Bush Lands On USS Abraham Lincoln

President Bush's Navy jet was flying at more than 125 mph when it touched down on the USS Abraham Lincoln (search), snagged a cable stretched across the flight deck and screeched to a stop.

Military historians said they thought it was the first time a president (search) had landed on a carrier in such a way. Usually they fly by helicopter.

Bush (search) emerged from the plane, cradling his helmet under his arm and beaming from the trip, which apparently gave him a chance at the controls. "Yes I flew it!" Bush shouted to reporters on the flight deck. He said he piloted about a third of the way, flying "straight ahead."

Bush lingered on deck, shook hands and posed for photos. He pointed a thumb toward the pilots in a tribute to "these heroes."

Bush sat in the copilot's seat of the snub-nosed S-3B Viking, a four-seater that's just 53 feet long, for the 30-mile trip Thursday from San Diego, Calif., to the aircraft carrier. His pilot was Navy Cmdr. John Lussier of Orlando, Fla. Emblazoned under the windshield were the words, "George W. Bush, Commander-in-chief."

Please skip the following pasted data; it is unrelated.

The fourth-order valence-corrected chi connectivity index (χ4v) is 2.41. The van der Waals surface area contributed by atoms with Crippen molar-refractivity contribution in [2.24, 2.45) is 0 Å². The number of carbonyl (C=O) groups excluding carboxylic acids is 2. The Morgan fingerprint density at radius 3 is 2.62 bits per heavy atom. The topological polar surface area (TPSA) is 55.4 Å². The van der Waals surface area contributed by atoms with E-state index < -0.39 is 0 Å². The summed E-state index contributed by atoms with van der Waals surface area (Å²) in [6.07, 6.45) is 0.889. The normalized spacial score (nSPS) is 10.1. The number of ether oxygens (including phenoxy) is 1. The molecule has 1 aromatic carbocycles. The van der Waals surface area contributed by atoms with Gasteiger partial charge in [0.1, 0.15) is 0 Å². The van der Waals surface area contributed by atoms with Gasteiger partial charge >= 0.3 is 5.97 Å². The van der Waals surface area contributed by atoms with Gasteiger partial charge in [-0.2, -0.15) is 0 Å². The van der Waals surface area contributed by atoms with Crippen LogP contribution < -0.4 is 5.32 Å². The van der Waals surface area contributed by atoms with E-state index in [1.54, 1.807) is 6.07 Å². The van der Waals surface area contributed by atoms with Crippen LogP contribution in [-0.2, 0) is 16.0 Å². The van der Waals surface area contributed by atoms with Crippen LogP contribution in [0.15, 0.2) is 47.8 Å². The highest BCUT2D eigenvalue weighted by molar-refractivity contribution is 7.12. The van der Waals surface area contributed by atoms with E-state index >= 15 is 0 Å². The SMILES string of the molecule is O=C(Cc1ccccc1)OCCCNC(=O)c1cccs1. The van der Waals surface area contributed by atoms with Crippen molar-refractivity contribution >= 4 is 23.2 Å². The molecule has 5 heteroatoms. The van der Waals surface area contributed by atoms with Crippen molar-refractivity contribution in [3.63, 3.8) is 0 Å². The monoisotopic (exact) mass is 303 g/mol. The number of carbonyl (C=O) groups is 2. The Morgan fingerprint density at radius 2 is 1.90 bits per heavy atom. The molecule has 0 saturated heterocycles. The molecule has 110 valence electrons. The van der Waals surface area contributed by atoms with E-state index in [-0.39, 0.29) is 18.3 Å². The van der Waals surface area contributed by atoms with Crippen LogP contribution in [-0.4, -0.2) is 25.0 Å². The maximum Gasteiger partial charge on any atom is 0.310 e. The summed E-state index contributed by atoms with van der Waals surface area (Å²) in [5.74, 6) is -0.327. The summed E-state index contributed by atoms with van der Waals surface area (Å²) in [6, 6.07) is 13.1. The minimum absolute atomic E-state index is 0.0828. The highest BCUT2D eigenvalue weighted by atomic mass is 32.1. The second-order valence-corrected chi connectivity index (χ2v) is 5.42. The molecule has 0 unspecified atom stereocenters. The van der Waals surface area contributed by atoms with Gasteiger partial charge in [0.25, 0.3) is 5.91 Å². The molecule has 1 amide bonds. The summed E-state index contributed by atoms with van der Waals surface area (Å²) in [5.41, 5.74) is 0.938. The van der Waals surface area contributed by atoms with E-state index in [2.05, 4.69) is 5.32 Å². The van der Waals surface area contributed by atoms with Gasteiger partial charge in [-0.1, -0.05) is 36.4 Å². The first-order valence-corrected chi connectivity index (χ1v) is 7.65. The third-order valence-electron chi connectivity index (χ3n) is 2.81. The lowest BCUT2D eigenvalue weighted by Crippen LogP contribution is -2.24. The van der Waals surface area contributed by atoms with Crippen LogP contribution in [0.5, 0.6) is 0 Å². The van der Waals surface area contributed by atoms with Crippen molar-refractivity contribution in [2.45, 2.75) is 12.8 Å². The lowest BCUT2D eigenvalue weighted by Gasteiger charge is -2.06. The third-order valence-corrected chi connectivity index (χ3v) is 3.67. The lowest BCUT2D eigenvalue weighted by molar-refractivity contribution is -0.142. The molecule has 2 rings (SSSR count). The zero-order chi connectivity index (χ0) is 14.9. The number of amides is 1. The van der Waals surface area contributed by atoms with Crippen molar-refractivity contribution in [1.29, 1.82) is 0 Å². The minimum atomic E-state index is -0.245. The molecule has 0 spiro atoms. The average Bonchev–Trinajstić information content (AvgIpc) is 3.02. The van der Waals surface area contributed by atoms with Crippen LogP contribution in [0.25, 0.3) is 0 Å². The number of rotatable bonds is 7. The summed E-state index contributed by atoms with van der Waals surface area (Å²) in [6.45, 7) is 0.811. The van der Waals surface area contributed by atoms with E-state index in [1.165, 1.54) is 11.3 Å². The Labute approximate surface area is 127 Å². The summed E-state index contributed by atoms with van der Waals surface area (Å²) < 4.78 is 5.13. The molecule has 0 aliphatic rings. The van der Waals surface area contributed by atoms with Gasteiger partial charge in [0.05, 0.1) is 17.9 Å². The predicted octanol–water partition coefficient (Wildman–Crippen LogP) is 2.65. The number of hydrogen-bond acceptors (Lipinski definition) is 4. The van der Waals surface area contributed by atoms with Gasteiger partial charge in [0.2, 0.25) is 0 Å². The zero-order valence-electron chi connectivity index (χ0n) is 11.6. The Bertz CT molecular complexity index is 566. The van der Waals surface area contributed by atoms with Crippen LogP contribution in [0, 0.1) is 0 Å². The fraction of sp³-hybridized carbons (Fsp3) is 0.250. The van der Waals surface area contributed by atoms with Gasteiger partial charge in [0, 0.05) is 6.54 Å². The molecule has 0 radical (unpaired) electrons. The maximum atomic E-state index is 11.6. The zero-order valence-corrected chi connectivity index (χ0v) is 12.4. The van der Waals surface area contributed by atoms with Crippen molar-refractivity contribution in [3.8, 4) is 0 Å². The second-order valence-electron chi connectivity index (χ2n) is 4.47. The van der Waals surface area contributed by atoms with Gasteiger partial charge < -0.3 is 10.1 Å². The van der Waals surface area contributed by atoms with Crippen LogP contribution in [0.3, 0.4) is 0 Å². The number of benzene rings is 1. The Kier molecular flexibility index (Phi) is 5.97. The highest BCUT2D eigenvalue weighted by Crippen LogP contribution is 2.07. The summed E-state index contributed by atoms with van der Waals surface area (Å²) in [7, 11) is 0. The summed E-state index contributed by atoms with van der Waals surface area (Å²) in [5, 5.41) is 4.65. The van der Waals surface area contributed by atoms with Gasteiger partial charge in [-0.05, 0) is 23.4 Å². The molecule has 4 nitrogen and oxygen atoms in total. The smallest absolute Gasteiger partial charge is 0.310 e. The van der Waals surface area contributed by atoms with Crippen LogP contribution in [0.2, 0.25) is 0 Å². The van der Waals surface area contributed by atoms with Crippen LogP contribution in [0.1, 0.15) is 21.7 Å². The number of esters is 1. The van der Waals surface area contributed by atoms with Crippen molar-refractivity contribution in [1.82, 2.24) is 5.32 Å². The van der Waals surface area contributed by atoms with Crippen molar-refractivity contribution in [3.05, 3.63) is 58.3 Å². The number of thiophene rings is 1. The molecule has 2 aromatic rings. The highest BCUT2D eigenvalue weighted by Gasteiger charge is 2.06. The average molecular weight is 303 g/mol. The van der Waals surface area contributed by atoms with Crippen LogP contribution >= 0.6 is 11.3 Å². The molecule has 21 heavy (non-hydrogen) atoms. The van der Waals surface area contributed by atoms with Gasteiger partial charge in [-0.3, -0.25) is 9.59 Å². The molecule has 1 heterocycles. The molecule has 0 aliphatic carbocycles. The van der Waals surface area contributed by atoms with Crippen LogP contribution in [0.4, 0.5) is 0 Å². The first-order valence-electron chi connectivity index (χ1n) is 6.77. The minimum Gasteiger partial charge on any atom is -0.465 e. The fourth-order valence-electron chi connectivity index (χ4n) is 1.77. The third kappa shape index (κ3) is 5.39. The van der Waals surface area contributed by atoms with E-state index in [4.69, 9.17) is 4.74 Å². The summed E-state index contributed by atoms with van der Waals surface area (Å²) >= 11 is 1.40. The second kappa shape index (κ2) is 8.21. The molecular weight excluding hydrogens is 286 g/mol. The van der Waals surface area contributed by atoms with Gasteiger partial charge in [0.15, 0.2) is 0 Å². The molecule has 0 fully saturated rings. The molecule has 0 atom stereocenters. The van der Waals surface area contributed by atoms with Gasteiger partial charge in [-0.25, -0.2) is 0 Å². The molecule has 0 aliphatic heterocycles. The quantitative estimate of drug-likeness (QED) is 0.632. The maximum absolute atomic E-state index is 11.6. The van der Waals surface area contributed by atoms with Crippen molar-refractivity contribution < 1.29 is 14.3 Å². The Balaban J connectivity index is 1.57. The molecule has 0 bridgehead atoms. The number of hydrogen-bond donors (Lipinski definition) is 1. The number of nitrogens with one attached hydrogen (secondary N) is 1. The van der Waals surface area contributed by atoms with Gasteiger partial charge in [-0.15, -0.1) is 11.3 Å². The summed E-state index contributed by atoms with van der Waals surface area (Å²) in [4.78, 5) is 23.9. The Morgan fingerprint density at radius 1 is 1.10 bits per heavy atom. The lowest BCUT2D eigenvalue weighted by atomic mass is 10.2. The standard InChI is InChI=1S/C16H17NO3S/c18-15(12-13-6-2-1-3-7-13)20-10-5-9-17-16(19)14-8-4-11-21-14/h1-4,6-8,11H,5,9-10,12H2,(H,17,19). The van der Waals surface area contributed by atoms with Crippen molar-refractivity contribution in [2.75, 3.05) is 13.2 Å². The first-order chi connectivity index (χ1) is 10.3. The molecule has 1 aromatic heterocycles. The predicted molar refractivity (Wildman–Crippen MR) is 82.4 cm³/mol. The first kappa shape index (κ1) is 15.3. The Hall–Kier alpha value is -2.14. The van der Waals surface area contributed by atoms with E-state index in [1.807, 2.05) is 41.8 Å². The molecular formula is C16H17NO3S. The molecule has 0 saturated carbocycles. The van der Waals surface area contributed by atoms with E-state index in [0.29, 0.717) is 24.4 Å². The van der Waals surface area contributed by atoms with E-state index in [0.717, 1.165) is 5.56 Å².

The carrier was about 30 miles off the Pacific coast, on its way back from the war in Iraq, when Bush landed at 12:16 p.m. local time. A massive banner strung across the bridge of the ship exclaimed "Mission Accomplished."

About five minutes before Bush's plane touched down, a loudspeaker announced to hundreds of people on the deck: "From the stern, Navy One."

The president, who trained as a pilot in the Texas Air National Guard, flew cross-country on Air Force One (search), exchanged his suit and tie for a flight suit in California, got a refresher course on ejections and then climbed into the S-3B.

On the landing, a tailhook on the back of the plane caught the last of four steel arresting cables stretched across the moving carrier. The cables stop the aircraft within 350 feet, subjecting passengers to twice the force of gravity, or two G's. Ideally planes are caught by the second cable. However, aircraft always come in at full power and if they miss all the cables, they fly right back off the other side of the deck and try again.

The USS Abraham Lincoln has been deployed for more than nine months. Its aircraft, including the S-3B Vikings, have flown more than 16,500 sorties and have made 12,700 takeoffs and landings without incident, said Navy spokesman Lt. Cmdr. Danny Hernandez. The S-3Bs find and attack ships and submarines and are sent on surveillance and refueling missions.